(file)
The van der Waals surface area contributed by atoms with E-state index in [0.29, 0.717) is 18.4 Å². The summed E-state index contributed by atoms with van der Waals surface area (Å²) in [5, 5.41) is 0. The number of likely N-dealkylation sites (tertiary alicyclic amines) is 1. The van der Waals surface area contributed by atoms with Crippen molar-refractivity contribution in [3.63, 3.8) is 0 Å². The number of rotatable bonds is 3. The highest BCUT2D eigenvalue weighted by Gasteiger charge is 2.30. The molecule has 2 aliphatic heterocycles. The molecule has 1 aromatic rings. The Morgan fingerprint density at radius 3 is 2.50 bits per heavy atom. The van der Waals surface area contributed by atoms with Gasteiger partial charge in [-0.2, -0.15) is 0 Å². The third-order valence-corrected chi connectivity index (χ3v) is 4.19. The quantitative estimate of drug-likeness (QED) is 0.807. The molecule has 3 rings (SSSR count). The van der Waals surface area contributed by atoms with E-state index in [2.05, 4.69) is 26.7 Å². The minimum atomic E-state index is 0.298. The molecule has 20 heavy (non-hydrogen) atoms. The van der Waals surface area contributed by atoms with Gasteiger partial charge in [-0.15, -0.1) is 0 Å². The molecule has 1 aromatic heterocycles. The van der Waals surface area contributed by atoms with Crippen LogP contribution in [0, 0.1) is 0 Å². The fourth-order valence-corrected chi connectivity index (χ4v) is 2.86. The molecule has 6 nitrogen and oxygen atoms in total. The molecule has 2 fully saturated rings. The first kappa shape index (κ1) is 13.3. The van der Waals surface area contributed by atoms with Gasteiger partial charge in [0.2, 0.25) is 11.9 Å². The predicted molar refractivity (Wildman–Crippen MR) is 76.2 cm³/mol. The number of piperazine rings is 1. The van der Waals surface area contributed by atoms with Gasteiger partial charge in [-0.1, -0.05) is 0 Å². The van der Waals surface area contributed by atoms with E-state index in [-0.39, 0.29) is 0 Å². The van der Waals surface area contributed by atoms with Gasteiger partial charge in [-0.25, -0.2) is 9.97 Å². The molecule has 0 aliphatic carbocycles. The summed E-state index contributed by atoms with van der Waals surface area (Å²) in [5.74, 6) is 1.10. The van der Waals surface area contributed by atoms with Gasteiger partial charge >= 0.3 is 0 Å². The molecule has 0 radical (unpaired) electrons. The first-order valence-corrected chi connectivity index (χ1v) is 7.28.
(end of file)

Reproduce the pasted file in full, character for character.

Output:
The van der Waals surface area contributed by atoms with E-state index in [0.29, 0.717) is 18.4 Å². The summed E-state index contributed by atoms with van der Waals surface area (Å²) in [5, 5.41) is 0. The number of likely N-dealkylation sites (tertiary alicyclic amines) is 1. The van der Waals surface area contributed by atoms with Crippen molar-refractivity contribution in [3.63, 3.8) is 0 Å². The number of rotatable bonds is 3. The highest BCUT2D eigenvalue weighted by Gasteiger charge is 2.30. The molecule has 2 aliphatic heterocycles. The molecule has 1 aromatic rings. The Morgan fingerprint density at radius 3 is 2.50 bits per heavy atom. The van der Waals surface area contributed by atoms with Gasteiger partial charge in [-0.2, -0.15) is 0 Å². The third-order valence-corrected chi connectivity index (χ3v) is 4.19. The quantitative estimate of drug-likeness (QED) is 0.807. The molecule has 3 rings (SSSR count). The van der Waals surface area contributed by atoms with E-state index in [2.05, 4.69) is 26.7 Å². The minimum atomic E-state index is 0.298. The molecule has 20 heavy (non-hydrogen) atoms. The van der Waals surface area contributed by atoms with Gasteiger partial charge in [-0.15, -0.1) is 0 Å². The molecule has 1 aromatic heterocycles. The van der Waals surface area contributed by atoms with Crippen LogP contribution in [0, 0.1) is 0 Å². The fourth-order valence-corrected chi connectivity index (χ4v) is 2.86. The molecule has 6 nitrogen and oxygen atoms in total. The molecule has 2 fully saturated rings. The first kappa shape index (κ1) is 13.3. The van der Waals surface area contributed by atoms with Gasteiger partial charge in [0.2, 0.25) is 11.9 Å². The predicted molar refractivity (Wildman–Crippen MR) is 76.2 cm³/mol. The number of piperazine rings is 1. The van der Waals surface area contributed by atoms with Gasteiger partial charge in [-0.1, -0.05) is 0 Å². The van der Waals surface area contributed by atoms with E-state index in [-0.39, 0.29) is 0 Å². The van der Waals surface area contributed by atoms with Gasteiger partial charge in [-0.25, -0.2) is 9.97 Å². The molecule has 0 aliphatic carbocycles. The summed E-state index contributed by atoms with van der Waals surface area (Å²) in [5.74, 6) is 1.10. The van der Waals surface area contributed by atoms with Gasteiger partial charge >= 0.3 is 0 Å². The molecule has 0 radical (unpaired) electrons. The first-order valence-corrected chi connectivity index (χ1v) is 7.28.